On June 27, 2023 the Pregnant Workers Fairness Act (PWFA) went into effect, and the Equal Opportunity Employment Commission (EEOC) began accepting charges under the new law. Signed into law by President Biden on December 29, 2022, the PWFA requires “covered employers” to provide “reasonable accommodations” to workers with known limitations related to pregnancy, childbirth, or other related medical conditions.
This act fills in the grey areas that previously have existed for many years. For instance, the Pregnancy Discrimination Act of 1978 (PDA) only provided protections to pregnant workers requesting accommodations if they could prove the employer had granted another, similarly situated employee accommodations. Similarly, while the Americans with Disabilities Act (ADA) provides “reasonable accommodations” for workers with “disabilities,” many courts have held that only pregnancy-related disabilities qualify under the Act, and that pregnancy itself does not qualify as a disability under the ADA because it is a temporary condition. Thus, the PWFA provides legal protection for pregnant workers, or those with pregnancy-related medical conditions, seeking accommodations to continue working. The EEOC has updated the Know Your Rights notice that most employers are required to post to include rights under the PWFA and will be issuing proposed regulations for the new law in coming months.
What Does This Mean for Workers?
Workers will now be able to receive a wide range of accommodations for known limitations related to pregnancy, childbirth, or other related conditions. A qualified worker covered by the Act’s protections must be an employee or applicant who, with or without the accommodation, can still perform the essential functions of the position.
What Employers are Covered Under the Act?
Congress, federal agencies, employment agencies, labor organizations, and “covered employers” must abide by the PWFA. “Covered employers” are any private or public sector employer with at least 15 employees.
What is Considered a Pregnancy-Related “Reasonable Accommodation”?
“Reasonable accommodations” are changes to the work environment or any alteration to the manner in which the work is typically conducted. The House Committee on Education and Labor has provided some examples of what may be considered a “reasonable accommodation” in their report on the PWFA. Some examples provided include: providing pregnant workers with closer parking; allowing for flexible work hours; allotting additional break time to use the bathroom, eat, and rest; allowing pregnant workers to sit or drink water; excusing pregnant workers from or limiting their participation in any tasks that involve heavy lifting, strenuous activities, or breathing in harsh chemicals deemed unsafe for pregnancy; and allowing employees leave or additional time off to recover from childbirth.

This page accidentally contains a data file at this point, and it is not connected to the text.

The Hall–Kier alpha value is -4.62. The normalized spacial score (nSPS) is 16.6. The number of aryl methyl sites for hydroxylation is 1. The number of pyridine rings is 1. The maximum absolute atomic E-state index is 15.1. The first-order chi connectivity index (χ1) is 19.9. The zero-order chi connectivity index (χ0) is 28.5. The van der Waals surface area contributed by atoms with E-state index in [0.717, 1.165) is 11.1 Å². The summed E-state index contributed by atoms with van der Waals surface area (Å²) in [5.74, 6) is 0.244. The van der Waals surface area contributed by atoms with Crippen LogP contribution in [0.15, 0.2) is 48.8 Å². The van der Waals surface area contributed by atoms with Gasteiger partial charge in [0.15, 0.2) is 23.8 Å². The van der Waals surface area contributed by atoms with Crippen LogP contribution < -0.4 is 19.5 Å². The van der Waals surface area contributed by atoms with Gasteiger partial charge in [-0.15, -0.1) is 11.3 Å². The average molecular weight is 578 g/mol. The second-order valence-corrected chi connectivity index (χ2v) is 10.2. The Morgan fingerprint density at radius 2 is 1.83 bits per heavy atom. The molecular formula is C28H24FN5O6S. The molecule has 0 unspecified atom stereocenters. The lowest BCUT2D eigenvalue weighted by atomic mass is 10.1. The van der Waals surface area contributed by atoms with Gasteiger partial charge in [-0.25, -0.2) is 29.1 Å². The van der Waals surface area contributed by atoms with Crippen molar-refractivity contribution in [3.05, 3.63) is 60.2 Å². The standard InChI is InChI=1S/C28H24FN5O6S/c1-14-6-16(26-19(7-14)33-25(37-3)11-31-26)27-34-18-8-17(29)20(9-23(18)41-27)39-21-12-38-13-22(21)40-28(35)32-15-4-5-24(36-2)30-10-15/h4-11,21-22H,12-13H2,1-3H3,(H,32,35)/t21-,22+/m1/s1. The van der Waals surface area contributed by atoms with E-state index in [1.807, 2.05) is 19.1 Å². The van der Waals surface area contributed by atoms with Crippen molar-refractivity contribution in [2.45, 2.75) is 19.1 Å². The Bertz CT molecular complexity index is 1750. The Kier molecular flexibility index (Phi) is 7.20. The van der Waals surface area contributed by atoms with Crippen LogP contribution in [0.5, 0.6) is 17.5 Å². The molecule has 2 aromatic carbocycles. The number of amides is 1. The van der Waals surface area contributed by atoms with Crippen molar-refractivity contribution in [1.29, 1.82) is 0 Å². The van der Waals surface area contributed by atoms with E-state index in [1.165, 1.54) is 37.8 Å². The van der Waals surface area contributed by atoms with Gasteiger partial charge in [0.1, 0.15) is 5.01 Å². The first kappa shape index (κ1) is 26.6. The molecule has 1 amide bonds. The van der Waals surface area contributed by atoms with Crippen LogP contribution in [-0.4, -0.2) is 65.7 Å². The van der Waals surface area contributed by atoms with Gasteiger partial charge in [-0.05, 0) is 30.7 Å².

What are Employers Prohibited from Doing?
In addition to prohibiting employers from interfering with an employee’s rights under the PWFA, the PWFA prohibits employers from denying an employee or applicant a job or opportunity because of their need for an accommodation, requiring an employee to accept an accommodation without discussing the accommodation with the employee beforehand, mandating the employee take leave if there is a way for them to continue working with an accommodation, or retaliating against an employee for requesting an accommodation or filing a complaint.
Are There Exceptions?
If the employer can demonstrate that the accommodation would cause “undue hardship” on the employer, such as a significant additional burden or expense, they are excused from providing
What to do if an Employer Does Not Comply with the PWFA
If an employee’s rights under the PWFA have been violated by their employer, as of June 27, 2023 employees can file complaints with the Equal Employment Opportunity Commission (EEOC). The complaint must be related to actions that took place on or after the Act’s effective date.
The PWFA does not displace any other state or local law that is more protective of workers affected by pregnancy, childbirth, or related medical conditions.
To ensure a comprehensive understanding of the law and its implications, covered employers should consider consulting legal counsel. It is important that covered employers evaluate and subsequently update their current pregnancyrelated policies, practices, and procedures in accordance with the law.
About the Authors:
Bennett Pine is a shareholder in Anderson Kill’s New York and Newark offices and is chair of the firm’s employment & labor group. Mr. Pine has broad-based labor and employment law experience and regularly plays a hands-on role offering preventative maintenance advice and counseling to employers in the full range of legal issues affecting the workplace.
Kristen Hand is a law student at the University of Connecticut School of Law and the Eugene Anderson Law Clerk with us this summer.